Here is the other pose…with a BC Eagles visor, no less. I left out the emblem. (I had to draw the line somewhere…pls excuse the art humor…)
The model decided to read her book, and we drew her. Usually, I stand when drawing…but this time, I had to sit down or her whole face would be obscured by the visor. I’m not sure if I’m keen on drawing hats. Detail:
In my painting class, I was annoyed with my last painting. I wanted to get away from realism. So, I experimented with colors and marks:
If the photo looks odd somehow…it’s because I accidentally took the photo with the painting upside down. Now, it’s right side up. I know. How do I know? It just is. I had a watercolor teacher in grad school who was an old-school classicist architect. We were doing housing as a project in studio, and every week he’d ask, “So, how many units this week?” Meaning: how many housing units, Meaning-meaning: You crazy contemporary architects don’t even have a sensible design process. Thus, the idea that this painting has an orientation would probably be hilarous to him. The other one from that class:
My teacher felt that this one was very “busy”. What do you expect? I’M BUSY. I guess my paintings don’t convey a sort of “zen” feel to them. Go figure.
I did some small canvases to play around.
I photographed them at an angle, so that you can see the sides a little.
Now a portrait that I TRIED to keep somewhat loose and messy:
And an odd bit of squiggle:
I like the fact that I can completely paint over any of these if I so desire. Acrylics are great in that way. They are all just sitting on my desk…wondering when their time is up and I obliterate them with a new picture.
In a different painting class we did “blind contour drawings/paintings”. This is basically when you try not to look at your paper much, and you try to trace the edges and forms that you see. Our teacher brought in some natural objects to paint…shells, seed pods, bones, etc. In these next two drawings, we actually had a paint brush in each hand at the same time…it was surprisingly fun…
I was looking at a vertebra. I thought that it turned out surprisingly well, all things considered. And a shell:
We also worked on negative space paintings. Here are two of the vertebra:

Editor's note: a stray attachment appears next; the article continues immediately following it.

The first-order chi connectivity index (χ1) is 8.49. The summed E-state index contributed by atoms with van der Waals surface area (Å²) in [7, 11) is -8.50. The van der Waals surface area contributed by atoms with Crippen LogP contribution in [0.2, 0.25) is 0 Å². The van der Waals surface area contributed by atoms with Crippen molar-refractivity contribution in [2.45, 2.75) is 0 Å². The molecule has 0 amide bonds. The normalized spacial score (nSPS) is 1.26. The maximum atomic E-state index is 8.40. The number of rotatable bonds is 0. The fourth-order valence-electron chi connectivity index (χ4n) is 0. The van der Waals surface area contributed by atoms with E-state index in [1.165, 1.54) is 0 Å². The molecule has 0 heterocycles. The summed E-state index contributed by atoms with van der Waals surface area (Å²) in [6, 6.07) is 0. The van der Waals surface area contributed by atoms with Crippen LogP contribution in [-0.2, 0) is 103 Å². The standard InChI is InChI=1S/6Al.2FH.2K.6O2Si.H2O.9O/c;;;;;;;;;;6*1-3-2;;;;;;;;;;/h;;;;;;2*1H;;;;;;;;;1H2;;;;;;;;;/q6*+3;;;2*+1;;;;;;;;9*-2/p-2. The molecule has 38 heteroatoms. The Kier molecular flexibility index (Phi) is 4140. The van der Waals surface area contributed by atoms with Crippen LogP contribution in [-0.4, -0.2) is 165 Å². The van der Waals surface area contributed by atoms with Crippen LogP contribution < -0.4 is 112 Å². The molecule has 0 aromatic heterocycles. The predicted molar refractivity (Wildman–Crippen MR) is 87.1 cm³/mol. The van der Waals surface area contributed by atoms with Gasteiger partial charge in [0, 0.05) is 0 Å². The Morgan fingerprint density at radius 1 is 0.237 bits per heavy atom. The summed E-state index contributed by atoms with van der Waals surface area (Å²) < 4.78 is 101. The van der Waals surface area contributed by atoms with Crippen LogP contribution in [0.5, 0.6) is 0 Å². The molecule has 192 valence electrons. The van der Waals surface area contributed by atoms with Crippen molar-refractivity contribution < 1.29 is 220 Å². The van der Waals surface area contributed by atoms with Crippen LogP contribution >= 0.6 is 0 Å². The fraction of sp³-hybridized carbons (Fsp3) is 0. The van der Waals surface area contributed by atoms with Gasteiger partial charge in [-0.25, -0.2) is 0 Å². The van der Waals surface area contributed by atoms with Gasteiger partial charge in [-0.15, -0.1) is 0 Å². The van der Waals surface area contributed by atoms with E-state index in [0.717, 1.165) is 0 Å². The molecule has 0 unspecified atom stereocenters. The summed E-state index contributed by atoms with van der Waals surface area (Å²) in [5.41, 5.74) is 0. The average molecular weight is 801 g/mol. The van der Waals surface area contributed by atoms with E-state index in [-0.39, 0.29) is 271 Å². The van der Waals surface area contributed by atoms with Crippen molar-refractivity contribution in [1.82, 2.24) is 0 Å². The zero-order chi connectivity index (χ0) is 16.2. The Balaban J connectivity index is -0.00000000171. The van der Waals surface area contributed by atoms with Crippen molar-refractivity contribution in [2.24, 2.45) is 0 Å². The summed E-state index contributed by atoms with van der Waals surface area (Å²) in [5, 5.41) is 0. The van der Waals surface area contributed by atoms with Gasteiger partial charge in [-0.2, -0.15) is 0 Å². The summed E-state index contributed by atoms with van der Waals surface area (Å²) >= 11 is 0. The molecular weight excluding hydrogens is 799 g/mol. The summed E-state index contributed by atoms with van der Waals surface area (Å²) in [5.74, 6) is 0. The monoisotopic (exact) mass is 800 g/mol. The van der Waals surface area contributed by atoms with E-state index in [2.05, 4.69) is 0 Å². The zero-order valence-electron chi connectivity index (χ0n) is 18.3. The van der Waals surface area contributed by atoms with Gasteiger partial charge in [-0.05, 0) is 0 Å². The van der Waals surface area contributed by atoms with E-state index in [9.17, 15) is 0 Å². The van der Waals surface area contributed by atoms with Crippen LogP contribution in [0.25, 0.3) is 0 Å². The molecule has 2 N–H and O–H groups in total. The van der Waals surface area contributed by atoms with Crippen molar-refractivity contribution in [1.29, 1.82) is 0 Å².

Any comments? Suggestions? Artists that I should look at? We often look at Alice Neel’s work in my portrait class. She does really colorful, eccentric portraits. I just orderd a book of her art, so I hope to get it in the next week or so. Please check out her link…so inspiring…
Arlington Open Studios was this weekend. WHEW! I am TIRED! It was a great experience, albeit exhausting. I really enjoyed talking to the people who stopped by to see my work. It felt good when someone wanted to look through every print that I had. It felt even better when someone wanted to buy a print! I mostly sold greeting cards that were hand printed. This makes perfect sense, as they are much more affordable than an actual print. I did sell a few prints…but mostly to my friends. 🙂 (thank you!) Thanks also to all of you who stopped by to say “hi”! I really appreciated it! This was the first time that I have had a good chunk of my work all together. Granted, this was only my printmaking work. I wonder how it would have gone if I had incorporated my drawings? Hmm…
So, I have a relief print of the local theater in Arlington. You can see it on the table in the picture below. It was a very popular print for people to stop and look at, as it’s a local icon. No one purchased it, though, as it is hand printed and an edition of only 3. Thus, the price for each is over $100. I’m thinking that perhaps I should make computer prints of this image, as I’m sure that a more inexpensive option would have sold. Maybe even T-shirts and mugs? Hmmm. I was trying to keep this fairly “art” focused, not “commodity” focused. I mean that I was selling originals, not reproductions. Any comments out there on this idea???? I noticed that an artist who has watercolors was selling reproductions of his originals. They were still over $100 each, so I wonder how well they sold. Hmmm…thoughts?
Here are some images of my set-up: